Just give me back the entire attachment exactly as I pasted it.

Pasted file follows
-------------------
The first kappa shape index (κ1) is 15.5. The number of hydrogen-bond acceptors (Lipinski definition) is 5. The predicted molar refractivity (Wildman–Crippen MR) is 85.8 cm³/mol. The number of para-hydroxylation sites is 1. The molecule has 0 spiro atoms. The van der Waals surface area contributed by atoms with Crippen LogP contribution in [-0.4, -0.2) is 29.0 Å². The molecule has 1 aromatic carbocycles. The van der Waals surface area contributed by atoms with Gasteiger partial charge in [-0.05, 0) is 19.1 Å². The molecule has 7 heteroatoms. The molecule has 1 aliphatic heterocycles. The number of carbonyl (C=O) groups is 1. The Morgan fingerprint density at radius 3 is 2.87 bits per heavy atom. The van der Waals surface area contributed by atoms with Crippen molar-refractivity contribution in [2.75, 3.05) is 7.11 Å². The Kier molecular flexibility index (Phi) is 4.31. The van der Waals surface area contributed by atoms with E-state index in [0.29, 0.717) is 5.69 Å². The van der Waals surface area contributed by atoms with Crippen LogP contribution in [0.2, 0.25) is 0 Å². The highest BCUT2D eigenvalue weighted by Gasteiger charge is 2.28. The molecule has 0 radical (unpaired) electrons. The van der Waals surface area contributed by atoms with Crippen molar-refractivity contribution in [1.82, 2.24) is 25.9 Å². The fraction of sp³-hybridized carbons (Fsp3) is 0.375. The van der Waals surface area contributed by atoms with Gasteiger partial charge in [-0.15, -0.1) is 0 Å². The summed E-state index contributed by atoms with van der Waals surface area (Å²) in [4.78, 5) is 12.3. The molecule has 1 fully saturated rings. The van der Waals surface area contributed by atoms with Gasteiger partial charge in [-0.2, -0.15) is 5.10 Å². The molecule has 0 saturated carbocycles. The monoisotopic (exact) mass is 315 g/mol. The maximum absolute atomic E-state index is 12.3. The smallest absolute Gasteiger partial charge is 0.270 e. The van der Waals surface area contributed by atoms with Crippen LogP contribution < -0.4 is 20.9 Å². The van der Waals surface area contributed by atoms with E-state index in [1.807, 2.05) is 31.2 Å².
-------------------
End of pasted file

The first kappa shape index (κ1) is 15.5. The number of hydrogen-bond acceptors (Lipinski definition) is 5. The predicted molar refractivity (Wildman–Crippen MR) is 85.8 cm³/mol. The number of para-hydroxylation sites is 1. The molecule has 0 spiro atoms. The van der Waals surface area contributed by atoms with Crippen LogP contribution in [-0.4, -0.2) is 29.0 Å². The molecule has 1 aromatic carbocycles. The van der Waals surface area contributed by atoms with Gasteiger partial charge in [-0.05, 0) is 19.1 Å². The molecule has 7 heteroatoms. The molecule has 1 aliphatic heterocycles. The number of carbonyl (C=O) groups is 1. The Morgan fingerprint density at radius 3 is 2.87 bits per heavy atom. The van der Waals surface area contributed by atoms with Crippen molar-refractivity contribution in [2.75, 3.05) is 7.11 Å². The Kier molecular flexibility index (Phi) is 4.31. The van der Waals surface area contributed by atoms with E-state index in [0.29, 0.717) is 5.69 Å². The van der Waals surface area contributed by atoms with Crippen LogP contribution in [0.2, 0.25) is 0 Å². The highest BCUT2D eigenvalue weighted by Gasteiger charge is 2.28. The molecule has 0 radical (unpaired) electrons. The van der Waals surface area contributed by atoms with Crippen molar-refractivity contribution in [1.82, 2.24) is 25.9 Å². The fraction of sp³-hybridized carbons (Fsp3) is 0.375. The van der Waals surface area contributed by atoms with Gasteiger partial charge in [-0.15, -0.1) is 0 Å². The summed E-state index contributed by atoms with van der Waals surface area (Å²) in [4.78, 5) is 12.3. The molecule has 1 fully saturated rings. The van der Waals surface area contributed by atoms with Gasteiger partial charge in [-0.2, -0.15) is 5.10 Å². The molecule has 0 saturated carbocycles. The monoisotopic (exact) mass is 315 g/mol. The maximum absolute atomic E-state index is 12.3. The smallest absolute Gasteiger partial charge is 0.270 e. The van der Waals surface area contributed by atoms with Crippen LogP contribution < -0.4 is 20.9 Å². The van der Waals surface area contributed by atoms with E-state index in [1.807, 2.05) is 31.2 Å².